Back in 1990, Dan Robinson Snr ran a Shader/Color AC Machine that he'd use for creating certain kinds of shading effects.
It was also great for packing nice solid Color into skin that was sun hardened & tough like old boot leather.
Dan & I were discussing this old problem of AC Machines running hot & I decided to invest the time & money into having a purpose built AC Power Supply made.

The end result was the "TatPac" now we finally had AC Machines that could run cool.

Only a very small number of these Power Supplies were ever made, so if you do happen to see one, then it's a bit of Aussie Tattoo History!!

Thursday, 19 May 2011

Machine building...the ultimate test

As mentioned in the previous post, this Machine still had to be run in & properly tested under load...
...that basically means putting it through it's passes by doing a complete Tattoo.

This would be the ultimate test of the Machine, even more so, my skills as it'd been so long since I'd built a Machine!

I wanted a fair & unbiased assessment of this Machines capabilities as a Magnum or Color Shader, especially when compared against what's presently available.
So what better test than to drop this Machine into Eternal Ink & let the young crew there give it a run.

The Machine (also me) passed it's tests as a Magnum (Color) Machine with "flying colors" (pun intended)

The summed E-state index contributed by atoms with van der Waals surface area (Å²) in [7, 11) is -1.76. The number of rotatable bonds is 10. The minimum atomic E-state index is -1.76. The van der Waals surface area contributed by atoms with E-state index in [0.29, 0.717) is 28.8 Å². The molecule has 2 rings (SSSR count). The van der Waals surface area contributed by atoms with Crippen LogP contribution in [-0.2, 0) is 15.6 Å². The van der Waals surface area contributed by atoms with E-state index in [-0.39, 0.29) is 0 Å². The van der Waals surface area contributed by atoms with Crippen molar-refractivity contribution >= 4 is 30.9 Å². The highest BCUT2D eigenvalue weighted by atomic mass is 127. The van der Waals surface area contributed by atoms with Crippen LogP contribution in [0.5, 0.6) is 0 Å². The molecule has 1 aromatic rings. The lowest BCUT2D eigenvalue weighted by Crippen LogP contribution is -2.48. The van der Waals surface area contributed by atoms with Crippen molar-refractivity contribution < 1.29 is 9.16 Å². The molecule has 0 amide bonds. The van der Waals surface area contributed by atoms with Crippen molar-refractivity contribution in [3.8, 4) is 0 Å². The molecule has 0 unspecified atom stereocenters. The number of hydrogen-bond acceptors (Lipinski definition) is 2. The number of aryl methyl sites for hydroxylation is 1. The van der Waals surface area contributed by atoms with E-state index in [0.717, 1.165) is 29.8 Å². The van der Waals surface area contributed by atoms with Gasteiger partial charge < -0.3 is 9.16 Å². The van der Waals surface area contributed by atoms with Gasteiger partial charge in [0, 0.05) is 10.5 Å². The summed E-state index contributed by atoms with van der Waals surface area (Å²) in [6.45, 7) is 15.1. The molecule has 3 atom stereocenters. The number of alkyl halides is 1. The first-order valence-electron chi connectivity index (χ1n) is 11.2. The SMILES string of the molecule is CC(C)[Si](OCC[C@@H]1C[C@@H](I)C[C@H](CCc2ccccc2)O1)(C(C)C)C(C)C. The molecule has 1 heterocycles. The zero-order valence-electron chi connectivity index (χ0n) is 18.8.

A really Big Thanks goes to Donny at Eternal Ink for graciously agreeing to do the tests & for providing these photos as well.

Saturday, 14 May 2011

Machine building...assemble & tune

OK, here's that first Frame all assembled & looking much more like a Tattoo Machine or in this case what's usually referred to as the "Machine Head".

From the very outset I'd been designing & building this particular Frame for use as a Magnum.
Although it's now been tweaked & tuned, I'm technically still calling this a "prototype" as it's still to be properly run in for at least several hours whilst doing a Tattoo...
...hopefully I can organise for that to happen within the next week or so.

When that's all done & there's no major changes needed, everything gets measured, stripped down, then the Frame & various parts will be prepared for Chrome plating.
Once back from the Chromers, everything gets reassembled using those previous measurements, test run & tuned again to be sure it's all working as it was before.

And because no Tattoo Machine is complete without a Tube & Grip, that's one of the next things to tackle.

Next on the agenda...a Liner Machine 

Machine building...start from nothing

Here's the first stages of the very first Machine build...
...a bit of marking out, cutting, filing & heating, then some bending, welding & smacking with a hammer...
It's like making jewellery...only this is bigger, there's no precious metals involved & you don't wear it..!!

The entire Frame is hand made & this is very much the "Old School" way of doing it.
Trial assembly of the various components to double check alignments & spacing, followed by a bit of a tweaking here & there, it's all part of the hand made process.

All that's left is to finish off the drilling, tap the holes, then finish the Quick-change by adjusting it so that both imperial & metric sized Tubes will fit & hold correctly.

Next stage is the assembly...